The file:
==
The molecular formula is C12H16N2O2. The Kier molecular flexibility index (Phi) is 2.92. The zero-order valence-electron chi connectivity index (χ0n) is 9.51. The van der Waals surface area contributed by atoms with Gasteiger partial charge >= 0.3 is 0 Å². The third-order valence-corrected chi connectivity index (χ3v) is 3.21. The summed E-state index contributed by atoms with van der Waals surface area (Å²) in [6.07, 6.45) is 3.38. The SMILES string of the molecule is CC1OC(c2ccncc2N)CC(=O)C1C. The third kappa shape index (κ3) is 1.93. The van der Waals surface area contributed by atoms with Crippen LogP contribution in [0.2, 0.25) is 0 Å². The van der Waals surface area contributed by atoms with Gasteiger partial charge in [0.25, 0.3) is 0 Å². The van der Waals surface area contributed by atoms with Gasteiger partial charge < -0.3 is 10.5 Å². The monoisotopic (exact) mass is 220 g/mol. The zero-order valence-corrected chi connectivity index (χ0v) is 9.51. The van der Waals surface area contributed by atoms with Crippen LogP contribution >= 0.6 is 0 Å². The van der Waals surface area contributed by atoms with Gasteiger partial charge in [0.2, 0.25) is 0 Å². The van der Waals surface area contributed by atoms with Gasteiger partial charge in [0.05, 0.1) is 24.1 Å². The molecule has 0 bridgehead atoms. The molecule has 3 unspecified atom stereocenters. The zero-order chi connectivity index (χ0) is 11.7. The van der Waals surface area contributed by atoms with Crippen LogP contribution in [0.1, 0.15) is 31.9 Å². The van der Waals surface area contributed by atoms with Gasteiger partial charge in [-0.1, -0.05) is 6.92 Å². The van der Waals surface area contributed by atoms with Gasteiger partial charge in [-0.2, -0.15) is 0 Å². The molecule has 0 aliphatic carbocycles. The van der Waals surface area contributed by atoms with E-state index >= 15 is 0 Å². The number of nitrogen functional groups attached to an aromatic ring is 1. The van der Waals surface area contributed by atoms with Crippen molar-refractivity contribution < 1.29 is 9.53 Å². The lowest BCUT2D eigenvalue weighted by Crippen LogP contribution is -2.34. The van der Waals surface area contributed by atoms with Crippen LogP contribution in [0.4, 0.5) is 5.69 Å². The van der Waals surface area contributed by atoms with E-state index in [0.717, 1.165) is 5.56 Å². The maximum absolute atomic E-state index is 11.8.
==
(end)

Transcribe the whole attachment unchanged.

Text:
The molecular formula is C12H16N2O2. The Kier molecular flexibility index (Phi) is 2.92. The zero-order valence-electron chi connectivity index (χ0n) is 9.51. The van der Waals surface area contributed by atoms with Gasteiger partial charge >= 0.3 is 0 Å². The third-order valence-corrected chi connectivity index (χ3v) is 3.21. The summed E-state index contributed by atoms with van der Waals surface area (Å²) in [6.07, 6.45) is 3.38. The SMILES string of the molecule is CC1OC(c2ccncc2N)CC(=O)C1C. The third kappa shape index (κ3) is 1.93. The van der Waals surface area contributed by atoms with Crippen LogP contribution in [0.2, 0.25) is 0 Å². The van der Waals surface area contributed by atoms with Gasteiger partial charge in [0.25, 0.3) is 0 Å². The van der Waals surface area contributed by atoms with Gasteiger partial charge < -0.3 is 10.5 Å². The monoisotopic (exact) mass is 220 g/mol. The zero-order valence-corrected chi connectivity index (χ0v) is 9.51. The van der Waals surface area contributed by atoms with Crippen LogP contribution >= 0.6 is 0 Å². The van der Waals surface area contributed by atoms with Gasteiger partial charge in [0.2, 0.25) is 0 Å². The van der Waals surface area contributed by atoms with Gasteiger partial charge in [0.05, 0.1) is 24.1 Å². The molecule has 0 bridgehead atoms. The molecule has 3 unspecified atom stereocenters. The zero-order chi connectivity index (χ0) is 11.7. The van der Waals surface area contributed by atoms with Crippen LogP contribution in [0.1, 0.15) is 31.9 Å². The van der Waals surface area contributed by atoms with Gasteiger partial charge in [-0.1, -0.05) is 6.92 Å². The van der Waals surface area contributed by atoms with Gasteiger partial charge in [-0.2, -0.15) is 0 Å². The molecule has 0 aliphatic carbocycles. The van der Waals surface area contributed by atoms with E-state index >= 15 is 0 Å². The number of nitrogen functional groups attached to an aromatic ring is 1. The van der Waals surface area contributed by atoms with Crippen molar-refractivity contribution < 1.29 is 9.53 Å². The lowest BCUT2D eigenvalue weighted by Crippen LogP contribution is -2.34. The van der Waals surface area contributed by atoms with Crippen LogP contribution in [0.4, 0.5) is 5.69 Å². The van der Waals surface area contributed by atoms with E-state index in [0.717, 1.165) is 5.56 Å². The maximum absolute atomic E-state index is 11.8.